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House of Commons Hansard #96 of the 40th Parliament, 3rd Session. (The original version is on Parliament's site.) The word of the day was sentence.


Motion in amendmentProtecting Children from Online Sexual Exploitation ActGovernment Orders

1:50 p.m.

Some hon. members



Motion in amendmentProtecting Children from Online Sexual Exploitation ActGovernment Orders

1:50 p.m.


The Acting Speaker Conservative Barry Devolin

All those in favour of the motion will please say yea.

Motion in amendmentProtecting Children from Online Sexual Exploitation ActGovernment Orders

1:50 p.m.

Some hon. members


Motion in amendmentProtecting Children from Online Sexual Exploitation ActGovernment Orders

1:50 p.m.


The Acting Speaker Conservative Barry Devolin

All those opposed will please say nay.

Motion in amendmentProtecting Children from Online Sexual Exploitation ActGovernment Orders

1:50 p.m.

Some hon. members


Motion in amendmentProtecting Children from Online Sexual Exploitation ActGovernment Orders

1:50 p.m.


The Acting Speaker Conservative Barry Devolin

In my opinion the nays have it.

And five or more members having risen:

Call in the members.

And the bells having rung:

The vote stands deferred until tomorrow after the time provided for government orders.

Protecting Canadians by Ending Sentence Discounts for Multiple Murders ActGovernment Orders

1:50 p.m.


Gail Shea Conservative Egmont, PE

moved that Bill C-48, An Act to amend the Criminal Code and to make consequential amendments to the National Defence Act, be read the second time and referred to a committee.

Protecting Canadians by Ending Sentence Discounts for Multiple Murders ActGovernment Orders

1:50 p.m.

Daniel Petit Parliamentary Secretary to the Minister of Justice, CPC

Mr. Speaker, I am pleased to be able to speak in support of the important Criminal Code amendments contained in Bill C-48, Protecting Canadians by Ending Sentence Discounts for Multiple Murders Act. If passed, this bill will directly amend several provisions in the Criminal Code and will make consequential amendments to the National Defence Act.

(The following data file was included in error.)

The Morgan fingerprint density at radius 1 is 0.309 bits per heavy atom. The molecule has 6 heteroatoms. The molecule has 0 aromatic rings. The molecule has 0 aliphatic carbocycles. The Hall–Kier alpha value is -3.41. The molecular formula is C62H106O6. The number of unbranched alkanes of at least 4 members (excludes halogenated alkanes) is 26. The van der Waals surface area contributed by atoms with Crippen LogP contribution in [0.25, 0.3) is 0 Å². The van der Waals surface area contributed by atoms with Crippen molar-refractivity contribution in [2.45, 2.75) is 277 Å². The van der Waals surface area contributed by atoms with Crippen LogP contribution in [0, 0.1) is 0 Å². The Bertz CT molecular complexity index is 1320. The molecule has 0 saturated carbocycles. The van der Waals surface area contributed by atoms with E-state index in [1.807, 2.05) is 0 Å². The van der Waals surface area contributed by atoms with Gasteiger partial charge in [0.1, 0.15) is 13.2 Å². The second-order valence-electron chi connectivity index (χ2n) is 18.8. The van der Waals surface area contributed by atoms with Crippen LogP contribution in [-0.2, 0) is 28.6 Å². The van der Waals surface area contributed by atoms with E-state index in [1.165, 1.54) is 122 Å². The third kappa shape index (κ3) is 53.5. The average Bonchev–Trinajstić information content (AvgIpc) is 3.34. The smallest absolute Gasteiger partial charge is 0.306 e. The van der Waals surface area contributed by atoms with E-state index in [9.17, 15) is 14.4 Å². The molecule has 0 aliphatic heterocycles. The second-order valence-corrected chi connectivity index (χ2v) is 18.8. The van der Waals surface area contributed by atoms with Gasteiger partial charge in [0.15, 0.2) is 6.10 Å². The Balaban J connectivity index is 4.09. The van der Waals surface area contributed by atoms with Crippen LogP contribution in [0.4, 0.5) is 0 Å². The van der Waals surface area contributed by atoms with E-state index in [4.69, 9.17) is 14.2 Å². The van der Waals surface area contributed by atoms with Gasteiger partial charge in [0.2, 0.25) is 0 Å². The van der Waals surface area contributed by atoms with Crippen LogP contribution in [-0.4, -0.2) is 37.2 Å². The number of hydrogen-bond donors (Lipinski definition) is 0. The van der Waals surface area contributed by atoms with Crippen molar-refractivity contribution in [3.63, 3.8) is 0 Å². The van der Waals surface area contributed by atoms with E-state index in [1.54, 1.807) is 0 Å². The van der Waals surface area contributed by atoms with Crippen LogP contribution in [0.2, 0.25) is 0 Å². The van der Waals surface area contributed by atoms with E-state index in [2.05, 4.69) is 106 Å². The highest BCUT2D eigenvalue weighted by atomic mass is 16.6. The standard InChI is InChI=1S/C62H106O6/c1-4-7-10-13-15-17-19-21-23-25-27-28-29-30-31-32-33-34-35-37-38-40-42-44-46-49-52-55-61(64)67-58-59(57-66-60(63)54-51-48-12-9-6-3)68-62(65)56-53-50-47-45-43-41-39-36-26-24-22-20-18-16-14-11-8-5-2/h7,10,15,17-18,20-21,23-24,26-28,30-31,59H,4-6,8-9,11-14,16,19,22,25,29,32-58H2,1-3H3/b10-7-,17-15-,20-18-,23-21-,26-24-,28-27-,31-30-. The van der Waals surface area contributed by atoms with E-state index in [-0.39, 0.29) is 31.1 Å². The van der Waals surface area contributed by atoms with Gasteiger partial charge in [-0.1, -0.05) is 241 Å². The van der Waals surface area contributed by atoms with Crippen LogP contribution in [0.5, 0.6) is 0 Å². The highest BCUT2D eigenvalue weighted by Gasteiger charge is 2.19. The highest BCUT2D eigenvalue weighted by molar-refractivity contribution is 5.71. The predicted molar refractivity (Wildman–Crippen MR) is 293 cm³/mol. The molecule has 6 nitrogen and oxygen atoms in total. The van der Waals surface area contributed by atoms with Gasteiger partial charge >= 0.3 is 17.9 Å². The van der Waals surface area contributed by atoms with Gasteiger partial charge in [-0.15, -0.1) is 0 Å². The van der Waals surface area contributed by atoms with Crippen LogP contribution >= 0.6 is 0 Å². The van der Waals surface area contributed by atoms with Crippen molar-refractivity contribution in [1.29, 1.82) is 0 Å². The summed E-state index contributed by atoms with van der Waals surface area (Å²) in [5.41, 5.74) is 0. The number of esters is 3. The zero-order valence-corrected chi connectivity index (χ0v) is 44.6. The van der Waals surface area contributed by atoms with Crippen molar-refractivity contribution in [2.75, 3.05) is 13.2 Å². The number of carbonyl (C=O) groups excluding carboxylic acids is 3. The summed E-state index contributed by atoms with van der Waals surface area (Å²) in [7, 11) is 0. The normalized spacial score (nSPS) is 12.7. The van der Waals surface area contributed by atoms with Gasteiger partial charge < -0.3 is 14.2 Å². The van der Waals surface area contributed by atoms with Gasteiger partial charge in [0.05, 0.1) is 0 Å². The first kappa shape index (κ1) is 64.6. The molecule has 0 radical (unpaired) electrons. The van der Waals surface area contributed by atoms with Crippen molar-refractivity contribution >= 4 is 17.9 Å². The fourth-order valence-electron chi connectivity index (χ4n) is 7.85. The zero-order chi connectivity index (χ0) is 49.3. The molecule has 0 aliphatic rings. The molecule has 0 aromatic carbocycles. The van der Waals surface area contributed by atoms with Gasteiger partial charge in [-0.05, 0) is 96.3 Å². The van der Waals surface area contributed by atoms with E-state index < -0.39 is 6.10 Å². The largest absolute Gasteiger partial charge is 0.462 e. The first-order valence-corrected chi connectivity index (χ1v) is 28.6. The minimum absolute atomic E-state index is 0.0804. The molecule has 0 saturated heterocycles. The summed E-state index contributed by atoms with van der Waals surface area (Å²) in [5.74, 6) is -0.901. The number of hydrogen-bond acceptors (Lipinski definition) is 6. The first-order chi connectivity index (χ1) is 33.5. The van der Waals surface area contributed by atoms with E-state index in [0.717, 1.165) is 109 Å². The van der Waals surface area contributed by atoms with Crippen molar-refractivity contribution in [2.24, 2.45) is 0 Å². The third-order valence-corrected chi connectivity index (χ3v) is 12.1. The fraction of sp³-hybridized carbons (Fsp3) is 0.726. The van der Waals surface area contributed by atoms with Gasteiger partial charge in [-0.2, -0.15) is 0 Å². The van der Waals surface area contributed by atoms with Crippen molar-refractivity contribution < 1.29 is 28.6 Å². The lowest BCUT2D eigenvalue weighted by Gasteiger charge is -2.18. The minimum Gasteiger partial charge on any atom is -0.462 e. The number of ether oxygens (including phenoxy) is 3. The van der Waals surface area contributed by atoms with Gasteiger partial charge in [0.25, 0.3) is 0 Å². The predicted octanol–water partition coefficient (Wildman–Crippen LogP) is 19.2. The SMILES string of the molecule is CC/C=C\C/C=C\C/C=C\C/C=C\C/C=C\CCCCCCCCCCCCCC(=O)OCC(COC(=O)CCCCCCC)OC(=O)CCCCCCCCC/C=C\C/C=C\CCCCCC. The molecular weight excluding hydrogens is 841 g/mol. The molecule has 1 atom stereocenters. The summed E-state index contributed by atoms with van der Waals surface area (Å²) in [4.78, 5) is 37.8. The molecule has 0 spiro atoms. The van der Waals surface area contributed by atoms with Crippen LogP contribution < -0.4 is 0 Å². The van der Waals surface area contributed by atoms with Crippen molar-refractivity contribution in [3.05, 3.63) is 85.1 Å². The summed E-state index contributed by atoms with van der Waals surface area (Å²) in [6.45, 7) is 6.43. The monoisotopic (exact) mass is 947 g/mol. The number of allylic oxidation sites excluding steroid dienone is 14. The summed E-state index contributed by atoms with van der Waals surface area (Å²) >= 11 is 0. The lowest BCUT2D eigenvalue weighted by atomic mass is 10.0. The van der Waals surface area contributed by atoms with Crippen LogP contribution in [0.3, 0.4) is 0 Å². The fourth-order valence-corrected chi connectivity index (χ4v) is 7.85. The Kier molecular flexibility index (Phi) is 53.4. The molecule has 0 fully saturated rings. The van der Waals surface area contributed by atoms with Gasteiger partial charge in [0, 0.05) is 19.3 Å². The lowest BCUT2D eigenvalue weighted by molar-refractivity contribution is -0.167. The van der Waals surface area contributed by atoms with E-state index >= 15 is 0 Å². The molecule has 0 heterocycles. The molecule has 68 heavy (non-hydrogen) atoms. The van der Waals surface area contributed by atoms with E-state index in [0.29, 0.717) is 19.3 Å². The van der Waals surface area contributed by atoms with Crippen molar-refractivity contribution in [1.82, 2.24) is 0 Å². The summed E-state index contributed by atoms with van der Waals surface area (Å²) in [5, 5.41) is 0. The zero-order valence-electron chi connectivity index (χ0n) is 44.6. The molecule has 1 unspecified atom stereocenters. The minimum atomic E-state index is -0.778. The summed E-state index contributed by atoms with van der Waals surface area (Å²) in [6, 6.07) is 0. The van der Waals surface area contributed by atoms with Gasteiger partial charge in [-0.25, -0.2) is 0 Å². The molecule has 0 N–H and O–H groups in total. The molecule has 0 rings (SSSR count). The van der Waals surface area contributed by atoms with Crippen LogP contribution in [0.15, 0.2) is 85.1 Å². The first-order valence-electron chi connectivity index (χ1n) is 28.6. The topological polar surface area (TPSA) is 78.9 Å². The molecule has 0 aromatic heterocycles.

In essence, the amendments to the Criminal Code proposed in Bill C-48 will permit a judge to increase the time that multiple murderers must serve in custody before having any chance to apply for parole. This will be accomplished by authorizing judges to impose on those who take more than one life a separate, 25-year period of parole ineligibility—one for each victim after the first—to be served consecutively to the parole ineligibility imposed for the first murder.

Before I go on to discuss Bill C-48 in more detail, I want to take a moment to thank the hon. member for Mississauga East—Cooksville for her unceasing efforts to keep this issue alive over the past decade. Beginning in the late 1990s and continuing right up to the present, she has sponsored a series of private member’s bills with the same purpose as Bill C-48, namely to ensure that multiple murderers serve consecutively the full parole ineligibility periods applicable for each murder. I applaud her for her pioneering efforts in this regard.

As honourable members are no doubt already aware, upon conviction all murderers receive a mandatory sentence of life imprisonment with the right to apply for parole after a set period of time. The period of time during which a convicted first degree murderer is barred from applying for parole is 25 years. In the case of a second degree murder, it is also 25 years if the offender has previously been convicted either of murder or of an intentional killing under the Crimes Against Humanity and War Crimes Act.

Otherwise, it is 10 years. It is important to note, however, that 10 years is a minimum, and that a sentencing judge may always raise the normal 10-year parole ineligibility period for second degree murder up to 25 years. This is authorized by section 754.4 of the Criminal Code and is based on the offender’s character, the nature and circumstances of the murder, and any recommendation to this effect made by the jury.

Nonetheless, the nub of the issue before us today is that 25 years is the maximum period during which a convicted first or second degree murderer may be prevented from applying for parole. And this is so no matter how many lives that person may have taken and no matter how much pain and suffering that person’s crimes may have inflicted on the families and loved ones of those whose lives have been so cruelly taken.

The only exception to the 25-year limit occurs through the interaction of the Criminal Code and the Corrections and Conditional Release Act. Together they mandate a new 25-year parole ineligibility period on any already-sentenced murderer who commits another murder, whether it is in the first or second degree. This new 25-year ineligibility period will be added to the parole ineligibility period that such a person is already serving. This is essentially the situation of an incarcerated murderer who commits another murder while in prison and is obviously a rare situation that does not cover the vast majority of multiple murders.